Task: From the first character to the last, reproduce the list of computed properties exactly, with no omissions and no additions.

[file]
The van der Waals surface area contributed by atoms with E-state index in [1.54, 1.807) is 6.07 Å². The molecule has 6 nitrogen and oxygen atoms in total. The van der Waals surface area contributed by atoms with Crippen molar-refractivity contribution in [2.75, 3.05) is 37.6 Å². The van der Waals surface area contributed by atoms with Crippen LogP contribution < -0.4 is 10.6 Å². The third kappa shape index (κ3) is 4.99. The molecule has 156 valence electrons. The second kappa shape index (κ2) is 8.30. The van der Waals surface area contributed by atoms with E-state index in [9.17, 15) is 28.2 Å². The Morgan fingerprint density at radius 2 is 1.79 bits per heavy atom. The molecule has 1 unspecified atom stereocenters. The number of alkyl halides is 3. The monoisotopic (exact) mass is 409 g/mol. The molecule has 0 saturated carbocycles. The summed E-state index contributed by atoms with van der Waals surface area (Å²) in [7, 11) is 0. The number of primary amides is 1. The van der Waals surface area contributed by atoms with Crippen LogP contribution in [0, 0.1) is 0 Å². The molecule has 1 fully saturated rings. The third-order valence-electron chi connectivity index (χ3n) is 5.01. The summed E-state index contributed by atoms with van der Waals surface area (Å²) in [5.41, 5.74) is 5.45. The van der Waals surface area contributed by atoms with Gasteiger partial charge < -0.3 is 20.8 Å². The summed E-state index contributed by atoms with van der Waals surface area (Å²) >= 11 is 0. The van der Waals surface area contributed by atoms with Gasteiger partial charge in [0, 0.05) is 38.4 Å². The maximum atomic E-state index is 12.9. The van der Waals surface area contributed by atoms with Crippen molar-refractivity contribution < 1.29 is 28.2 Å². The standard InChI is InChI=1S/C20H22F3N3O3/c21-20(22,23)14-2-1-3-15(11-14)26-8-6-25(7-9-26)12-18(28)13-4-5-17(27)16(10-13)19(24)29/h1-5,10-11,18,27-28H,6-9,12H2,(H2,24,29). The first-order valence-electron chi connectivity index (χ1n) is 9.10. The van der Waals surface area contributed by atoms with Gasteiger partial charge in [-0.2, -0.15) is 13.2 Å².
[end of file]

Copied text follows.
The van der Waals surface area contributed by atoms with E-state index in [1.54, 1.807) is 6.07 Å². The molecule has 6 nitrogen and oxygen atoms in total. The van der Waals surface area contributed by atoms with Crippen molar-refractivity contribution in [2.75, 3.05) is 37.6 Å². The van der Waals surface area contributed by atoms with Crippen LogP contribution < -0.4 is 10.6 Å². The third kappa shape index (κ3) is 4.99. The molecule has 156 valence electrons. The second kappa shape index (κ2) is 8.30. The van der Waals surface area contributed by atoms with E-state index in [9.17, 15) is 28.2 Å². The Morgan fingerprint density at radius 2 is 1.79 bits per heavy atom. The molecule has 1 unspecified atom stereocenters. The number of alkyl halides is 3. The monoisotopic (exact) mass is 409 g/mol. The molecule has 0 saturated carbocycles. The summed E-state index contributed by atoms with van der Waals surface area (Å²) in [7, 11) is 0. The number of primary amides is 1. The van der Waals surface area contributed by atoms with Crippen LogP contribution in [0, 0.1) is 0 Å². The molecule has 1 fully saturated rings. The third-order valence-electron chi connectivity index (χ3n) is 5.01. The summed E-state index contributed by atoms with van der Waals surface area (Å²) in [5.41, 5.74) is 5.45. The van der Waals surface area contributed by atoms with Gasteiger partial charge < -0.3 is 20.8 Å². The summed E-state index contributed by atoms with van der Waals surface area (Å²) >= 11 is 0. The van der Waals surface area contributed by atoms with Gasteiger partial charge in [0, 0.05) is 38.4 Å². The maximum atomic E-state index is 12.9. The van der Waals surface area contributed by atoms with Crippen molar-refractivity contribution < 1.29 is 28.2 Å². The standard InChI is InChI=1S/C20H22F3N3O3/c21-20(22,23)14-2-1-3-15(11-14)26-8-6-25(7-9-26)12-18(28)13-4-5-17(27)16(10-13)19(24)29/h1-5,10-11,18,27-28H,6-9,12H2,(H2,24,29). The first-order valence-electron chi connectivity index (χ1n) is 9.10. The van der Waals surface area contributed by atoms with Gasteiger partial charge in [-0.2, -0.15) is 13.2 Å².